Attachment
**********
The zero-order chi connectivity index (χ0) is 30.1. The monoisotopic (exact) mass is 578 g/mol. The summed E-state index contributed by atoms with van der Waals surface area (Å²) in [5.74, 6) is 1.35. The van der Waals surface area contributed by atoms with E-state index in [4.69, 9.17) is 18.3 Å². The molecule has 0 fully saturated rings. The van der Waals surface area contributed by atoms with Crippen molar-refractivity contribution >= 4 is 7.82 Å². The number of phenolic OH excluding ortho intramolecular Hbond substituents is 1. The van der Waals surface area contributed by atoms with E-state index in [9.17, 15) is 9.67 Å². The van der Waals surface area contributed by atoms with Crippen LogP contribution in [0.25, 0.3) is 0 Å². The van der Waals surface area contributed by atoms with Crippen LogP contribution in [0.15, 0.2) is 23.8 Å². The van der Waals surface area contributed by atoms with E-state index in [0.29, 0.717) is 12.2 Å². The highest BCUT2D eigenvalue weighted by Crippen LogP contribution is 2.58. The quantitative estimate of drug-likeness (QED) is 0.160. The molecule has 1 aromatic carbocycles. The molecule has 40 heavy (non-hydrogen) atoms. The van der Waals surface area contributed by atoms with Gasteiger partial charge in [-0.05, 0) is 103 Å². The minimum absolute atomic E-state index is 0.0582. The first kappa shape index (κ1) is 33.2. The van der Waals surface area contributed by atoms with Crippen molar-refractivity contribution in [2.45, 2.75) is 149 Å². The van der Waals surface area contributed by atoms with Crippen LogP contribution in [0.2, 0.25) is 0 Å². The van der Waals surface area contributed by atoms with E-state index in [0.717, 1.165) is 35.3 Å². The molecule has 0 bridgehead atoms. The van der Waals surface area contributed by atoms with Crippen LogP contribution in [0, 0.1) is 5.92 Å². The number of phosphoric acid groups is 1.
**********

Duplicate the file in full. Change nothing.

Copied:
The zero-order chi connectivity index (χ0) is 30.1. The monoisotopic (exact) mass is 578 g/mol. The summed E-state index contributed by atoms with van der Waals surface area (Å²) in [5.74, 6) is 1.35. The van der Waals surface area contributed by atoms with E-state index in [4.69, 9.17) is 18.3 Å². The molecule has 0 fully saturated rings. The van der Waals surface area contributed by atoms with Crippen molar-refractivity contribution >= 4 is 7.82 Å². The number of phenolic OH excluding ortho intramolecular Hbond substituents is 1. The van der Waals surface area contributed by atoms with E-state index in [9.17, 15) is 9.67 Å². The van der Waals surface area contributed by atoms with Crippen LogP contribution in [0.25, 0.3) is 0 Å². The van der Waals surface area contributed by atoms with Crippen LogP contribution in [0.15, 0.2) is 23.8 Å². The van der Waals surface area contributed by atoms with E-state index in [0.29, 0.717) is 12.2 Å². The highest BCUT2D eigenvalue weighted by Crippen LogP contribution is 2.58. The quantitative estimate of drug-likeness (QED) is 0.160. The molecule has 1 aromatic carbocycles. The molecule has 40 heavy (non-hydrogen) atoms. The van der Waals surface area contributed by atoms with Gasteiger partial charge in [-0.05, 0) is 103 Å². The minimum absolute atomic E-state index is 0.0582. The first kappa shape index (κ1) is 33.2. The van der Waals surface area contributed by atoms with Crippen molar-refractivity contribution in [2.45, 2.75) is 149 Å². The van der Waals surface area contributed by atoms with Crippen LogP contribution in [0.2, 0.25) is 0 Å². The van der Waals surface area contributed by atoms with E-state index in [0.717, 1.165) is 35.3 Å². The molecule has 0 bridgehead atoms. The van der Waals surface area contributed by atoms with Crippen LogP contribution in [0, 0.1) is 5.92 Å². The number of phosphoric acid groups is 1.